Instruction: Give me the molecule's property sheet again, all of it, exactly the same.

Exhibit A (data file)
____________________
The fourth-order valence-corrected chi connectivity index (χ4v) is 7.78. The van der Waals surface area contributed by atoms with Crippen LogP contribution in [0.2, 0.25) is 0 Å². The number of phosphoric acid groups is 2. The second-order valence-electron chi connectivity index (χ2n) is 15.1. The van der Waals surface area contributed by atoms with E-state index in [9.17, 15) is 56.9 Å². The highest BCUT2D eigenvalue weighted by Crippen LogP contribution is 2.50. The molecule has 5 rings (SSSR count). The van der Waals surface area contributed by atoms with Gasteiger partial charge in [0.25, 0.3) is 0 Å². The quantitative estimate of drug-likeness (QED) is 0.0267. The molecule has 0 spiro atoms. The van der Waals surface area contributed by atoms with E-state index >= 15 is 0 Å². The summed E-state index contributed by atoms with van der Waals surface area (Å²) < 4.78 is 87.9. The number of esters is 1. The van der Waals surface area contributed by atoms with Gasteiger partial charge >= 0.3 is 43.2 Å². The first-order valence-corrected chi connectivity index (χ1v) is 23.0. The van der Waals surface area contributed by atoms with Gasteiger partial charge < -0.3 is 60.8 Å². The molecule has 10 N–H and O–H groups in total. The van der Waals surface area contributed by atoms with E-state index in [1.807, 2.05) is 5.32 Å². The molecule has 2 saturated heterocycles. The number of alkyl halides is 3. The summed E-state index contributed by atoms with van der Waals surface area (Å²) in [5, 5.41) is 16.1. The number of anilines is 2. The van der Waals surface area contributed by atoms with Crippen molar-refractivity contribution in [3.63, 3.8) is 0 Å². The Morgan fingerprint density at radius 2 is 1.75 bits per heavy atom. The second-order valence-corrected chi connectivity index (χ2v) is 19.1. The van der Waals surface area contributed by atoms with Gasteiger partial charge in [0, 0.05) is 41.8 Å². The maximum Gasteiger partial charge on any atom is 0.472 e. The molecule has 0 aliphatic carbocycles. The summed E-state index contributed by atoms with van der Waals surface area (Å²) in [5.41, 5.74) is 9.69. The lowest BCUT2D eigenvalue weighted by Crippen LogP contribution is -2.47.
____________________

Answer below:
The fourth-order valence-corrected chi connectivity index (χ4v) is 7.78. The van der Waals surface area contributed by atoms with Crippen LogP contribution in [0.2, 0.25) is 0 Å². The number of phosphoric acid groups is 2. The second-order valence-electron chi connectivity index (χ2n) is 15.1. The van der Waals surface area contributed by atoms with E-state index in [9.17, 15) is 56.9 Å². The highest BCUT2D eigenvalue weighted by Crippen LogP contribution is 2.50. The molecule has 5 rings (SSSR count). The van der Waals surface area contributed by atoms with Gasteiger partial charge in [0.25, 0.3) is 0 Å². The quantitative estimate of drug-likeness (QED) is 0.0267. The molecule has 0 spiro atoms. The van der Waals surface area contributed by atoms with E-state index >= 15 is 0 Å². The summed E-state index contributed by atoms with van der Waals surface area (Å²) < 4.78 is 87.9. The number of esters is 1. The van der Waals surface area contributed by atoms with Gasteiger partial charge >= 0.3 is 43.2 Å². The first-order valence-corrected chi connectivity index (χ1v) is 23.0. The van der Waals surface area contributed by atoms with Gasteiger partial charge < -0.3 is 60.8 Å². The molecule has 10 N–H and O–H groups in total. The van der Waals surface area contributed by atoms with E-state index in [1.807, 2.05) is 5.32 Å². The molecule has 2 saturated heterocycles. The number of alkyl halides is 3. The summed E-state index contributed by atoms with van der Waals surface area (Å²) in [5, 5.41) is 16.1. The number of anilines is 2. The van der Waals surface area contributed by atoms with Crippen molar-refractivity contribution in [3.63, 3.8) is 0 Å². The Morgan fingerprint density at radius 2 is 1.75 bits per heavy atom. The second-order valence-corrected chi connectivity index (χ2v) is 19.1. The van der Waals surface area contributed by atoms with Gasteiger partial charge in [0, 0.05) is 41.8 Å². The maximum Gasteiger partial charge on any atom is 0.472 e. The molecule has 0 aliphatic carbocycles. The summed E-state index contributed by atoms with van der Waals surface area (Å²) in [5.41, 5.74) is 9.69. The lowest BCUT2D eigenvalue weighted by Crippen LogP contribution is -2.47.